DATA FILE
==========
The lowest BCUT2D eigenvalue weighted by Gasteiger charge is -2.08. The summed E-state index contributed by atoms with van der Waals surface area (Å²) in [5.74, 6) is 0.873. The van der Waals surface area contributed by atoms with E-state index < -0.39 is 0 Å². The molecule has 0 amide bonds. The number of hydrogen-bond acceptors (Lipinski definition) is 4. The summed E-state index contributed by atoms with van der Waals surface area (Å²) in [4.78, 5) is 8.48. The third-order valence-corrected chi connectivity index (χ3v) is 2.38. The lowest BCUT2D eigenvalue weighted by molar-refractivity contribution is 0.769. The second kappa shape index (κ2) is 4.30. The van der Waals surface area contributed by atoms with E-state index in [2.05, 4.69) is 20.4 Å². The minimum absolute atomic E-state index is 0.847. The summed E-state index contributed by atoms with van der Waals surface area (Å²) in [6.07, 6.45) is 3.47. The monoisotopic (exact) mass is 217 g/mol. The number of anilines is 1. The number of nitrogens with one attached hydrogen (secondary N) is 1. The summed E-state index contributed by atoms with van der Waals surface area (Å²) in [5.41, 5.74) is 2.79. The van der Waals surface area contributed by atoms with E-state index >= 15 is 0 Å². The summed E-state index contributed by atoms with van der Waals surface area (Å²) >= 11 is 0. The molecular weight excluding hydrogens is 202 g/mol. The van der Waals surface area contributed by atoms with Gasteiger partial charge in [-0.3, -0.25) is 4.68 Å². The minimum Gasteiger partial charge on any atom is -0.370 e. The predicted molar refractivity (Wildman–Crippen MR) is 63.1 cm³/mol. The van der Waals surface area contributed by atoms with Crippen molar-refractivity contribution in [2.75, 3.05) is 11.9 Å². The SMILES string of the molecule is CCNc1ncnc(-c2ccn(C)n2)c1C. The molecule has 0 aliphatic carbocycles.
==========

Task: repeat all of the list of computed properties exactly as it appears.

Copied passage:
The lowest BCUT2D eigenvalue weighted by Gasteiger charge is -2.08. The summed E-state index contributed by atoms with van der Waals surface area (Å²) in [5.74, 6) is 0.873. The van der Waals surface area contributed by atoms with E-state index < -0.39 is 0 Å². The molecule has 0 amide bonds. The number of hydrogen-bond acceptors (Lipinski definition) is 4. The summed E-state index contributed by atoms with van der Waals surface area (Å²) in [4.78, 5) is 8.48. The third-order valence-corrected chi connectivity index (χ3v) is 2.38. The lowest BCUT2D eigenvalue weighted by molar-refractivity contribution is 0.769. The second kappa shape index (κ2) is 4.30. The van der Waals surface area contributed by atoms with E-state index in [2.05, 4.69) is 20.4 Å². The minimum absolute atomic E-state index is 0.847. The summed E-state index contributed by atoms with van der Waals surface area (Å²) in [6.07, 6.45) is 3.47. The monoisotopic (exact) mass is 217 g/mol. The number of anilines is 1. The number of nitrogens with one attached hydrogen (secondary N) is 1. The summed E-state index contributed by atoms with van der Waals surface area (Å²) in [5.41, 5.74) is 2.79. The van der Waals surface area contributed by atoms with E-state index >= 15 is 0 Å². The summed E-state index contributed by atoms with van der Waals surface area (Å²) >= 11 is 0. The molecular weight excluding hydrogens is 202 g/mol. The van der Waals surface area contributed by atoms with Gasteiger partial charge in [-0.3, -0.25) is 4.68 Å². The minimum Gasteiger partial charge on any atom is -0.370 e. The predicted molar refractivity (Wildman–Crippen MR) is 63.1 cm³/mol. The van der Waals surface area contributed by atoms with Crippen molar-refractivity contribution in [2.75, 3.05) is 11.9 Å². The SMILES string of the molecule is CCNc1ncnc(-c2ccn(C)n2)c1C. The molecule has 0 aliphatic carbocycles.